It was a little early in the morning, admittedly, but I didn't see any harm in having one. I watched the barman pull an ale in traditional style. He set the glass atop the copper catch that had been set beneath the tap, letting the golden nectar flow generously into the glass until it began to foam over and then, with what looks like a thin cake spatula, he quickly wiped the rim of the glass to expel the excess foam into the catch, leaving a perfect inch and a quarter head on my beer. Truly, a thing of beauty. And I have to say, as good as the beer is in Germany (especially München), they know what they're doing in Belgium too.
 
After finishing my libation, I popped back outside and arbitrarily picked a direction in which to walk. I strolled around the Quartier Saint-Géry for a bit and then around to the other side of Old Town. I walked past the stock exchange (stately), the opera house (imposing), and through the Galleries Saint Hubert. This last bit consists of a long corridor covered by a dramatic glass archway. Along its length were shops and cafés filled with folks dressed to the nines. Impressive stuff.
 
I exited the Galleries to find a street lined with restaurants. I mean, it was literally jammed with them. I think every single storefront for three blocks was nothing but restaurants. I made a circle, mentally noting contenders for dinner that evening. Most of the sandwich boards posted out front were advertising "the best mussels and frites" in town. And indeed, I saw some black cast iron pots on the tables filled with what looked like the most delectable bivalves I'd ever seen. But my morning waffle was still sustaining me so, instead of lunch, I found a nice spot by a little park square up the road to sit and have a beer and scribble a few notes.
 
I ordered a Guenze Lindemans which, I had learned about at the museum earlier. It is a combination of aged and young lambics which are general fruit-infused. My particular selection was peachy, with quite a sharp taste to it. A nice change of pace but, not the kind of thing you're likely to kick back with a six pack to watch the old football game.
 
Rested, I decided it was time to seek out the most famous fountain in town, the Manneken Pis. This, if you are not familiar, is a statue of a little boy with the water flowing from exactly where you'd think based on the title of the penis. I mean piece. Of course, I got lost looking for the most famous thing in town. I did eventually find it and was wholly under whelmed. It was smaller than I had expected and they had dressed the little fella up for some holiday or another.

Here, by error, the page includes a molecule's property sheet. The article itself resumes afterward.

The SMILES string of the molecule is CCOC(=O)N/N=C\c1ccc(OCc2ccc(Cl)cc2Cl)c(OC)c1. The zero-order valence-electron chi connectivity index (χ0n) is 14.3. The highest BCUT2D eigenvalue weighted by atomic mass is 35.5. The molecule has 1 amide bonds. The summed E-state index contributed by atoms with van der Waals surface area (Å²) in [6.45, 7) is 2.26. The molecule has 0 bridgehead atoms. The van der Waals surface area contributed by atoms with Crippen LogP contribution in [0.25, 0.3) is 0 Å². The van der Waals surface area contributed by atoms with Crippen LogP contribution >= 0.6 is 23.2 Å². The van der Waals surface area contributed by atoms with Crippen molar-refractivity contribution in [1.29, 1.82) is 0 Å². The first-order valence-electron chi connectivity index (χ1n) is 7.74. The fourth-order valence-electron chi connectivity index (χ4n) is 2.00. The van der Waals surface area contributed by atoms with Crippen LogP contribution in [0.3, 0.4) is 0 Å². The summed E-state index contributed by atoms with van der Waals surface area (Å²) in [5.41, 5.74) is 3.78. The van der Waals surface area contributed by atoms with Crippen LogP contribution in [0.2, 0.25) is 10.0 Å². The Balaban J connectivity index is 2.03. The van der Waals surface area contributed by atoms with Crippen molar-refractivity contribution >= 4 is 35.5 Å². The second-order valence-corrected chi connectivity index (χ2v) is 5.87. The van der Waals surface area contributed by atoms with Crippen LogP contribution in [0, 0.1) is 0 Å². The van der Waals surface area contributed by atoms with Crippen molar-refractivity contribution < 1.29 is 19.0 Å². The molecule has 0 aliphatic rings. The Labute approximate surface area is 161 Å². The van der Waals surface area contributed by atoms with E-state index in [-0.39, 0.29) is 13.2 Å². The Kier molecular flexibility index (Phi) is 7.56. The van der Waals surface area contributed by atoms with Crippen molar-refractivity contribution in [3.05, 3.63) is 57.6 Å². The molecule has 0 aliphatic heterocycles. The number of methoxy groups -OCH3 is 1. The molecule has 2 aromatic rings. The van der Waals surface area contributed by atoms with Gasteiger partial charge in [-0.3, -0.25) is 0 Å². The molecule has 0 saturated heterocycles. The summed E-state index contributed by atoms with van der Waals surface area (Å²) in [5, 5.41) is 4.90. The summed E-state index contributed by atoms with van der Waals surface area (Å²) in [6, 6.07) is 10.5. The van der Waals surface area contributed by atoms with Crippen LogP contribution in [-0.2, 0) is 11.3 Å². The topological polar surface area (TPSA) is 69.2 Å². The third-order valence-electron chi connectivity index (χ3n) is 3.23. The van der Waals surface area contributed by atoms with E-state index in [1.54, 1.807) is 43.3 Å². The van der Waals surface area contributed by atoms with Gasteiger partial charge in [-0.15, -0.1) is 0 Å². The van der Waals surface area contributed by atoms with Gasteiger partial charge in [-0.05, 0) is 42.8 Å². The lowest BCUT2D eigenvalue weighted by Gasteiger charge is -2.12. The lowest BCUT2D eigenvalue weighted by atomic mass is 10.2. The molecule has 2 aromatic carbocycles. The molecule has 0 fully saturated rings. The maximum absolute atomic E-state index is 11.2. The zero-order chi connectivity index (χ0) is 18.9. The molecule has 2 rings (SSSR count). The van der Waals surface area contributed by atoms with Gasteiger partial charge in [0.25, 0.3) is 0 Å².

From there I made my way up toward the Palace. I passed several museums on the way but I just wasn't feeling it. Call it culture overload. And so I made to the Palace which was big, as expected, and had the traditional guards posted out front even though guards at a palace these days are largely ceremonial. I mean, it's not like the Visigoths are about to storm the capital of the EU without someone noticing they're coming and scrambling the armed forces - is it now? It was nice but, again, underwhelming. I feared I was slowing once again.
 
The sky had clouded over and it was threatening rain but, holding off for the moment. I detoured into a lovely park directly across from the Palace grounds and lost myself in there for a bit. Much better. Though as the skies continued to darken, I grew concerned about my distance from the center and decided to head back to the Grand Place in case I would need to duck indoors.
 
When I arrived in the square again I found a place on one of the outdoor decks that front several of the restaurants there. I ordered myself a beer - Trappist this time - intending to do some more writing. But soon the rain did finally come. I hurriedly finished by libation and chose a different place down the way. Instantly I knew that I had chosen well. I took a seat at a long wood plank table near the stone hearth in the back, by the bar. As I perused the extensive beer list (they're all extensive in this town I was learning) my waitress suggested I try the tasting flight instead. Well, why didn't I think of that? Sold! And so it was that I passed the rest of the afternoon waiting out a light rain shower, writing and sipping wonderfully diverse styles of hand crafted Bier.
 
Afternoon passed to evening and at some point I realized I hadn't eaten in quite a while so, I set out to find a suitable restaurant. I walked for quite a while, stopping to look at several of the menus posted outside various establishments. I was looking for a place that served mussels in a wine and cream sauce. I'd had them in this style when in Paris a couple of years earlier and they were to die for. I was convinced then that this was the only way to prepare said mollusks. And since I was only spending one night here, I took extra care to select just the right place to dine. So I walked. And walked. And walked. Finally, I found the spot.
 
It was a rather elegant establishment with many little tables and booths done in pink damask - a very 19th century feel to it all. I treated myself to a glass of champagne which was followed by a near perfect onion soupe. They don't call it "French" onion soup over there, just like in China they don't call it "Chinese" food. There it's just food.
 
The mussels were good but, they did not live up to the memory of that perfect bowlful I'd been ruminating on - the ones for which I had asked the waiter to bring more bread to sop up the braising jus. As is almost always the case, trying to recapture a memory had fallen short. I'd stopped living in the moment. I'd missed an opportunity to create a new, unique memory. I decided then and there that I would not seek out the restaurant in Paris where I'd sampled those extraordinary mussels. Rather, on my next stop, I vowed to experience as many new things as possible. And to keep on doing just that for the rest of my life.